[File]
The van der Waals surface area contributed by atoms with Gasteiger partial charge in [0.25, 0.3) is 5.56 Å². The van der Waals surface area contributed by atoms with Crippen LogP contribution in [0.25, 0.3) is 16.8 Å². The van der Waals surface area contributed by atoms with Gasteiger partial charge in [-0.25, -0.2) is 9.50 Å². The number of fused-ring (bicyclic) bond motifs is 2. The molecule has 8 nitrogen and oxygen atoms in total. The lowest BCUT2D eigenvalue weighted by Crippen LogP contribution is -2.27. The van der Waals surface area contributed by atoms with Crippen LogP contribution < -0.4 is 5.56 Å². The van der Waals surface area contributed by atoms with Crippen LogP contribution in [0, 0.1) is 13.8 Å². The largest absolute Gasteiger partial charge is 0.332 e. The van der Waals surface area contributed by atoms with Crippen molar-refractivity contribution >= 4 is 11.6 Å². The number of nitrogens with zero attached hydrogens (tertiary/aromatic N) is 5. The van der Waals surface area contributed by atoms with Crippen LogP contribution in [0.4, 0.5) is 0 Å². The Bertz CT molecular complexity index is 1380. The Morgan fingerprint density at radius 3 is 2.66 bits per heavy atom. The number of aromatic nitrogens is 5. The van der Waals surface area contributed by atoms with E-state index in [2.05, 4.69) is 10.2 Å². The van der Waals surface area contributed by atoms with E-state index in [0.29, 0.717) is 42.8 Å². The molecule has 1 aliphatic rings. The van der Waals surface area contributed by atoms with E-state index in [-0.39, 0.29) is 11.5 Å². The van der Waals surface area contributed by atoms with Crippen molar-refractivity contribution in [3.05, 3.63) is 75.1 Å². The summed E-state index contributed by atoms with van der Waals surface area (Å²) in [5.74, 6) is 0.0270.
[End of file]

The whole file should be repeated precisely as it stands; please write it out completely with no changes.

The van der Waals surface area contributed by atoms with Gasteiger partial charge in [0.25, 0.3) is 5.56 Å². The van der Waals surface area contributed by atoms with Crippen LogP contribution in [0.25, 0.3) is 16.8 Å². The van der Waals surface area contributed by atoms with Gasteiger partial charge in [-0.25, -0.2) is 9.50 Å². The number of fused-ring (bicyclic) bond motifs is 2. The molecule has 8 nitrogen and oxygen atoms in total. The lowest BCUT2D eigenvalue weighted by Crippen LogP contribution is -2.27. The van der Waals surface area contributed by atoms with Crippen LogP contribution < -0.4 is 5.56 Å². The van der Waals surface area contributed by atoms with Crippen LogP contribution in [0, 0.1) is 13.8 Å². The largest absolute Gasteiger partial charge is 0.332 e. The van der Waals surface area contributed by atoms with Crippen molar-refractivity contribution >= 4 is 11.6 Å². The number of nitrogens with zero attached hydrogens (tertiary/aromatic N) is 5. The van der Waals surface area contributed by atoms with Crippen LogP contribution in [0.4, 0.5) is 0 Å². The Bertz CT molecular complexity index is 1380. The Morgan fingerprint density at radius 3 is 2.66 bits per heavy atom. The number of aromatic nitrogens is 5. The van der Waals surface area contributed by atoms with E-state index in [2.05, 4.69) is 10.2 Å². The van der Waals surface area contributed by atoms with E-state index in [0.29, 0.717) is 42.8 Å². The molecule has 1 aliphatic rings. The van der Waals surface area contributed by atoms with E-state index in [-0.39, 0.29) is 11.5 Å². The van der Waals surface area contributed by atoms with Crippen molar-refractivity contribution in [3.05, 3.63) is 75.1 Å². The summed E-state index contributed by atoms with van der Waals surface area (Å²) in [5.74, 6) is 0.0270.